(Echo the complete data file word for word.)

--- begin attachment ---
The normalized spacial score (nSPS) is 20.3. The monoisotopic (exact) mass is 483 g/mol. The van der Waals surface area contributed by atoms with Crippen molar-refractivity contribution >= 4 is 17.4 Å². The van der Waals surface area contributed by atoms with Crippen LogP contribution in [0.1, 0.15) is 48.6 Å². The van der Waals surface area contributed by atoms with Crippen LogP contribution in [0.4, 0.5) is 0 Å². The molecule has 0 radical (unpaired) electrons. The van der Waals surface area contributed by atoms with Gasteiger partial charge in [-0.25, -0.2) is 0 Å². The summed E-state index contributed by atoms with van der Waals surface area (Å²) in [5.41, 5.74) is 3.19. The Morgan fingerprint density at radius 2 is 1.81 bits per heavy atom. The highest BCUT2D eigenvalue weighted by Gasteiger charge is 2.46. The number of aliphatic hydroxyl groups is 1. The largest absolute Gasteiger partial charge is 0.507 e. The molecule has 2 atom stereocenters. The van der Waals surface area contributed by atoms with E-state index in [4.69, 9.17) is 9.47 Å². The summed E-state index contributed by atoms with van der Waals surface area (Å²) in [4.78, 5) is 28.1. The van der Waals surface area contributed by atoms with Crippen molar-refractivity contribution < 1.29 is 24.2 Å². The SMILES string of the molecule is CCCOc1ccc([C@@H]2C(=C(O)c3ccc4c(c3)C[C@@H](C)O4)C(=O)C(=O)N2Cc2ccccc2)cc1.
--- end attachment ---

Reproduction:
The normalized spacial score (nSPS) is 20.3. The monoisotopic (exact) mass is 483 g/mol. The van der Waals surface area contributed by atoms with Crippen molar-refractivity contribution >= 4 is 17.4 Å². The van der Waals surface area contributed by atoms with Crippen LogP contribution in [0.1, 0.15) is 48.6 Å². The van der Waals surface area contributed by atoms with Crippen LogP contribution in [0.4, 0.5) is 0 Å². The molecule has 0 radical (unpaired) electrons. The van der Waals surface area contributed by atoms with Gasteiger partial charge in [-0.25, -0.2) is 0 Å². The summed E-state index contributed by atoms with van der Waals surface area (Å²) in [5.41, 5.74) is 3.19. The Morgan fingerprint density at radius 2 is 1.81 bits per heavy atom. The highest BCUT2D eigenvalue weighted by Gasteiger charge is 2.46. The number of aliphatic hydroxyl groups is 1. The largest absolute Gasteiger partial charge is 0.507 e. The molecule has 2 atom stereocenters. The van der Waals surface area contributed by atoms with E-state index in [4.69, 9.17) is 9.47 Å². The summed E-state index contributed by atoms with van der Waals surface area (Å²) in [4.78, 5) is 28.1. The van der Waals surface area contributed by atoms with Crippen molar-refractivity contribution < 1.29 is 24.2 Å². The SMILES string of the molecule is CCCOc1ccc([C@@H]2C(=C(O)c3ccc4c(c3)C[C@@H](C)O4)C(=O)C(=O)N2Cc2ccccc2)cc1.